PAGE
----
Interpol `red alert` to nab Sheikh Mujib`s killers: Report

Last Updated: Sunday, November 22, 2009 - 17:49

Dhaka: The Interpol has issued "red alert" to nab the fugitives linked to the assassination of Bangladesh`s founding leader Sheikh Mujib who are believed to be living abroad, a news report has said.
Home Minister Sahara Khatun has said the government
has started the process to bring back the absconding killers.

Thirty-four years after Sheikh Mujibur Rahman was
assassinated in a military coup, the country`s Supreme Court
on November 19 upheld the death sentence on five of his

Seven others, who are absconding, were also convicted
to hang by the apex court. One of them has been confirmed by
the Foreign Office to have died in Zimbabwe recently. The apex
court upheld the death sentence awarded to the 12 killers by a
lower court in 1998.

According to The New Nation, the Interpol issued a
"red alert" to nab fugitives linked to the murder of Sheikh

The Home minister said the government will send
letters to all countries asking for their help in bringing
back the absconding killers.

"Earlier we had sent such letters and now, after the
apex court`s verdict, we`ll again send letters to all
countries asking for their help in bringing back the
absconding killers," Khatun was quoted as saying by the Daily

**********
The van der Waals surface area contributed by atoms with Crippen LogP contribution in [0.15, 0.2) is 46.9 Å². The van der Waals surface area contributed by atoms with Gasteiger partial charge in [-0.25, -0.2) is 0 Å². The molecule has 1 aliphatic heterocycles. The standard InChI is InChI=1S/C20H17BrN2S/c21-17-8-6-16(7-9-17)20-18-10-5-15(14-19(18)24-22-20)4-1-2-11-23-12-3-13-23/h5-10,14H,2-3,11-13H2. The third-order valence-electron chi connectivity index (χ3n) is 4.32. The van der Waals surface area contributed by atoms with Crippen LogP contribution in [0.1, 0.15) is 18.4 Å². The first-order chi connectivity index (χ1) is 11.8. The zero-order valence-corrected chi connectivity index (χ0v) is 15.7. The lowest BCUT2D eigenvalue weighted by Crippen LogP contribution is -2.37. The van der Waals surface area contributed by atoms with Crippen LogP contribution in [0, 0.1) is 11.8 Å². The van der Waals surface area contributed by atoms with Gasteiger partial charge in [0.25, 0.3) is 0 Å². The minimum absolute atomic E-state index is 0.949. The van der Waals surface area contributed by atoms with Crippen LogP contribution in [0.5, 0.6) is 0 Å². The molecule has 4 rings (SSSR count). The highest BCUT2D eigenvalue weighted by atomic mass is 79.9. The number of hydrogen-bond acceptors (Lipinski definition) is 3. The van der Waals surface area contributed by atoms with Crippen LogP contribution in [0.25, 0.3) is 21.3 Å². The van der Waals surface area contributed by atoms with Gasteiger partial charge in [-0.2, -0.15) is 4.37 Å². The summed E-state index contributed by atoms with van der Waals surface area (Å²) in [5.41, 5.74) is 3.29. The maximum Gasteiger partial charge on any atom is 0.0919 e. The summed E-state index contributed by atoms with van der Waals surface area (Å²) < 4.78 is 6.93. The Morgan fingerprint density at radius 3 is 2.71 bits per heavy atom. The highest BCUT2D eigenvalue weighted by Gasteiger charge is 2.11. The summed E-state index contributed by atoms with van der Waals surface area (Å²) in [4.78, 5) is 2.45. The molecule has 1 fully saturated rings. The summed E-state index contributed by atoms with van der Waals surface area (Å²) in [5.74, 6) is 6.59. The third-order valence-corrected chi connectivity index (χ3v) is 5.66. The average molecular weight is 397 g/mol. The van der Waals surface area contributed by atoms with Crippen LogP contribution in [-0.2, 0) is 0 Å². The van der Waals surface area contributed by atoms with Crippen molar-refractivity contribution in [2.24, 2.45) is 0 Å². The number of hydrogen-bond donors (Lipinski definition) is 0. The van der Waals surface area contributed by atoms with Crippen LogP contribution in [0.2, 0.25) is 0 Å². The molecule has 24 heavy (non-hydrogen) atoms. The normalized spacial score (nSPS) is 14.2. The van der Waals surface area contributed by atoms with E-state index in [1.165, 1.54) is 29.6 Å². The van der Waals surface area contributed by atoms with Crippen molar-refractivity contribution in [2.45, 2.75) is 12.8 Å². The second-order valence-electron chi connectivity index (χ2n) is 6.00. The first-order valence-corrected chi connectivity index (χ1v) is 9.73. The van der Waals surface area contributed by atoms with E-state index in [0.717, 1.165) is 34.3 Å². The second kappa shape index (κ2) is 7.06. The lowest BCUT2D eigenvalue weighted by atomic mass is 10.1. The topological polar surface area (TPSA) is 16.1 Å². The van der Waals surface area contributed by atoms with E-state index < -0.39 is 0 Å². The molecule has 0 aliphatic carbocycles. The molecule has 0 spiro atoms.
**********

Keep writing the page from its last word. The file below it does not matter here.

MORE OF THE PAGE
Star newspaper.

The six fugitives are sacked Lt Col Abdur Rashid,
Shariful Haq Dalim, Noor Chowdhury, Rashed Chowdhury, Captain
Mazed and Risaldar Moslem Uddin.

The report in the Bangladeshi daily said six of the 12
convicted killers of Sheikh Mujib were holed up in Libya, US,
Canada, Pakistan and Kenya, while one died in Zimbabwe.

The five, who will face the gallows, are sacked army
officers Lt Col Syed Faruq Rahman, Sultan Shariar Rashid Khan,
Mohiuddin Ahmed, AKM Mohiuddin and ex-Maj Bazlul Huda.

Sheikh Mujib, popularly called Bangabandhu, who led
Bangladesh to independence in 1971, was gunned down at his
home in a posh Dhanmandi area, along with his wife and three
sons in a coup on August 15, 1975. Sheikh Hasina was saved as
she was abroad at that time of the massacre.

The case first came to the court in 1996, when Hasina
became the prime minister for the first time. She removed
legal barriers enacted by the post-Mujib military governments
to protect the killers.


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First Published: Sunday, November 22, 2009 - 17:49

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